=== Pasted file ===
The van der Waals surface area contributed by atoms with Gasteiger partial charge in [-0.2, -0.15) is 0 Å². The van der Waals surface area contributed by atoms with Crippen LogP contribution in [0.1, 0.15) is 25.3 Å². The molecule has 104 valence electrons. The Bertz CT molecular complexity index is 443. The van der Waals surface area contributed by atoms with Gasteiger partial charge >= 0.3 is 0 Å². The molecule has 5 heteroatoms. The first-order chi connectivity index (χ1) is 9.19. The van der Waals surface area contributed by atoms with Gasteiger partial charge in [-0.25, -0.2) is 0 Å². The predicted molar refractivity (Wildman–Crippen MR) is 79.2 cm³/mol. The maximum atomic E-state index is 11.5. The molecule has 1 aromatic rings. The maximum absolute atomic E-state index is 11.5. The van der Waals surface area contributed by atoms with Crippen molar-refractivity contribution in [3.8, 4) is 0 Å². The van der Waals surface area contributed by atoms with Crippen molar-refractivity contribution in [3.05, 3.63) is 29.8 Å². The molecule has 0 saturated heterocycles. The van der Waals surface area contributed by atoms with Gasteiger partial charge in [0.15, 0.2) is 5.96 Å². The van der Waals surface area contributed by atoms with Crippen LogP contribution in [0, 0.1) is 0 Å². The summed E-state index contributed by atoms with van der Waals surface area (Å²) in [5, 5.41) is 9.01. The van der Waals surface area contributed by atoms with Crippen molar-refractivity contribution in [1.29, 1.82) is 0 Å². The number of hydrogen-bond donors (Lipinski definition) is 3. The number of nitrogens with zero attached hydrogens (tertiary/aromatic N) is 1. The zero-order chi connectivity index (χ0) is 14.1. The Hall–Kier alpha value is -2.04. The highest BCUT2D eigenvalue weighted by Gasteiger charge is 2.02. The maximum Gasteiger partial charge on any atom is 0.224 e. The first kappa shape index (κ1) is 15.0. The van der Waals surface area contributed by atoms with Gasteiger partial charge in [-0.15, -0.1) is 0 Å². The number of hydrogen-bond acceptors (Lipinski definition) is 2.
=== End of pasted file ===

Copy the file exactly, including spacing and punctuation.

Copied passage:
The van der Waals surface area contributed by atoms with Gasteiger partial charge in [-0.2, -0.15) is 0 Å². The van der Waals surface area contributed by atoms with Crippen LogP contribution in [0.1, 0.15) is 25.3 Å². The molecule has 104 valence electrons. The Bertz CT molecular complexity index is 443. The van der Waals surface area contributed by atoms with Gasteiger partial charge >= 0.3 is 0 Å². The molecule has 5 heteroatoms. The first-order chi connectivity index (χ1) is 9.19. The van der Waals surface area contributed by atoms with Gasteiger partial charge in [-0.25, -0.2) is 0 Å². The predicted molar refractivity (Wildman–Crippen MR) is 79.2 cm³/mol. The maximum atomic E-state index is 11.5. The molecule has 1 aromatic rings. The maximum absolute atomic E-state index is 11.5. The van der Waals surface area contributed by atoms with Crippen molar-refractivity contribution in [3.8, 4) is 0 Å². The van der Waals surface area contributed by atoms with Crippen molar-refractivity contribution in [3.05, 3.63) is 29.8 Å². The molecule has 0 saturated heterocycles. The van der Waals surface area contributed by atoms with Gasteiger partial charge in [0.15, 0.2) is 5.96 Å². The van der Waals surface area contributed by atoms with Crippen LogP contribution in [0, 0.1) is 0 Å². The summed E-state index contributed by atoms with van der Waals surface area (Å²) in [5, 5.41) is 9.01. The van der Waals surface area contributed by atoms with Crippen molar-refractivity contribution in [1.29, 1.82) is 0 Å². The number of hydrogen-bond donors (Lipinski definition) is 3. The number of nitrogens with zero attached hydrogens (tertiary/aromatic N) is 1. The zero-order chi connectivity index (χ0) is 14.1. The Hall–Kier alpha value is -2.04. The highest BCUT2D eigenvalue weighted by Gasteiger charge is 2.02. The maximum Gasteiger partial charge on any atom is 0.224 e. The first kappa shape index (κ1) is 15.0. The van der Waals surface area contributed by atoms with Gasteiger partial charge in [-0.15, -0.1) is 0 Å². The number of hydrogen-bond acceptors (Lipinski definition) is 2.